Ikoyi Blindness by Fela Anikulapo Kuti & Africa 70.
Bandcamp Link: Ikoyi Blindness
The mid-70s were Fela’s most prolific time. In 1975, when Ikoyi Blindness came out, he released around 8 albums. After you get the couple obvious ones, (Zombi, Yellow Fever, Beast of No Nation, and Teacher Don’t Teach Me No Nonsense…) it’s hard to know where to go next.
I have a bunch of Fela’s albums tagged in my streaming service, and whenever one of the two tunes from Ikoyi Blindness comes up, it always grabs my attention.
First, the tempos are a bit faster than usual. Second the horn section is on fire, with some pretty elaborate arrangements, and such an outstanding Baritone Sax solo at the end of Ikoyi Blindness that it just seems like it could go on forever. At the end, it sounds like they had to walk the microphone out of the room to get the Bari player, and the band, to stop.
Also, the rhythms section is just a little odd. In sections of, “Gba Mi Leti Ki N’Dolowo” listening to the rhythms, you’d swear it could be James Chance or some other No Wave band.
I don’t know what Fela and the band had in their coffee when they recorded these tracks, but I think I need some.
I’ve listened to a lot of Fela’s albums, and this one always stands out for me, even among the acknowledged classics.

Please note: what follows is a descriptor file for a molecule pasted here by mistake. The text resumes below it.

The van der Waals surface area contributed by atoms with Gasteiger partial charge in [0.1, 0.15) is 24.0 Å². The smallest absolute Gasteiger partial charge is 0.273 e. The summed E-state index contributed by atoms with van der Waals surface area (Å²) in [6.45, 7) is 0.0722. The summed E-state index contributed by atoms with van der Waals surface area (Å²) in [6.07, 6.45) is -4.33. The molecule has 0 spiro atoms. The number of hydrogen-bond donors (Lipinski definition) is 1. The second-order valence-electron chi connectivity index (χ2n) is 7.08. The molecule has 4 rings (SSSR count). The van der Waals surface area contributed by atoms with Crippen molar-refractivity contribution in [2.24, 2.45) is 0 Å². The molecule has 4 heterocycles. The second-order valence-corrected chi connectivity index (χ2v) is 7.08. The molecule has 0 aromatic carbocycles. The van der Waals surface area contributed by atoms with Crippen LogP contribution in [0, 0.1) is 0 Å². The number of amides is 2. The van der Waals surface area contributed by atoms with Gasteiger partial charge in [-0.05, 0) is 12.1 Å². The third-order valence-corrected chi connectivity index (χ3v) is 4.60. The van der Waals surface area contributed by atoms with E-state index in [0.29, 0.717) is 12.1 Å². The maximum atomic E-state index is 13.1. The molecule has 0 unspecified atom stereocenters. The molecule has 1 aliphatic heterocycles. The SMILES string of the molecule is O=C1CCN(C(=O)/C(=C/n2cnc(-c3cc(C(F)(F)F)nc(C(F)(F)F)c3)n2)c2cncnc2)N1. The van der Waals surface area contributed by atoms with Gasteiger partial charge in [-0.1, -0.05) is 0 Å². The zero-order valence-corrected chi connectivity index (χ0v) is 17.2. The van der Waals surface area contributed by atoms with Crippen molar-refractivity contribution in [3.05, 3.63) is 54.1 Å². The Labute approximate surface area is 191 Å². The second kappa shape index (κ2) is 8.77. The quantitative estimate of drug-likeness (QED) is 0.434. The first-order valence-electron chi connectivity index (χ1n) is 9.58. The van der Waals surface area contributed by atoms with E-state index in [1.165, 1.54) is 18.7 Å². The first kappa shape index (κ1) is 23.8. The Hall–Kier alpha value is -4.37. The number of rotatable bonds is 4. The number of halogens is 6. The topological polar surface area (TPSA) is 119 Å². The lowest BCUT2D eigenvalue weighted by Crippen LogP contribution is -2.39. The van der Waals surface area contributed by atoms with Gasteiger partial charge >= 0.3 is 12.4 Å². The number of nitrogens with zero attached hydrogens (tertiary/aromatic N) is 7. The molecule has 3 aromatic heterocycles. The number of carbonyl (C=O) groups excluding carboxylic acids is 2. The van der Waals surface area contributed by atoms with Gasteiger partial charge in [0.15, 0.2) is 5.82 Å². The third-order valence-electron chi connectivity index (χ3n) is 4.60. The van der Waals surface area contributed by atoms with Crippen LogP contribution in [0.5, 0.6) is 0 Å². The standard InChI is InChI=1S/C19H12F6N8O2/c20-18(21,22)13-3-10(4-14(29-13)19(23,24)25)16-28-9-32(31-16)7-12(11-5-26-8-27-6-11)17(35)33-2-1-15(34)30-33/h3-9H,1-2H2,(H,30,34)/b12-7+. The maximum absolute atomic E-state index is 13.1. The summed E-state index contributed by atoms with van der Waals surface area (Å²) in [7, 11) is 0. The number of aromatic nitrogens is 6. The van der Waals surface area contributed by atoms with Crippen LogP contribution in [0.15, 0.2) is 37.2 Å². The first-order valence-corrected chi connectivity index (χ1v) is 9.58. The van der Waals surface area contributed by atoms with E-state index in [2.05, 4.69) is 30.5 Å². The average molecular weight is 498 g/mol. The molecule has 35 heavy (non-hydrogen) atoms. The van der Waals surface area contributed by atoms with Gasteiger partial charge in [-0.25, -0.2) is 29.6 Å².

Oh, and about the title, the bandcamp site explains:
“Fela’s definition of mental blindness is a person who, with his eyes wide-open, misses his direction and keeps turning round in circles without ever getting to his destination. Ikoyi Blindness refers to the Nigerian elite class who choose wrong professions because it provides them status in society rather than job satisfaction. Not only are they in the wrong professions, they are also blind to the sufferings of their fellow countrymen who live in ghettos like: Mushin, Ajegunle, Somolu, Maroko and even Kalakuta. Pointing to the example of a lawyer; who instead of buying law books, chooses hammer as his trade tool, or a musician who chooses spanner as his trade tool. Fela says there is still some hope for such men, if they could channel their way of thinking towards their environment. ‘…them miss road! Them find road again oh!’. Those social-climbers who see the status quo and stepping into the shoes of former colonial administrators as a sign of moving up in society.”
We could use someone like Fela in America, and Africa, today*.
*Well, minus the misogyny and mistreatment of women. We still have plenty of that to go around, thank you very much.
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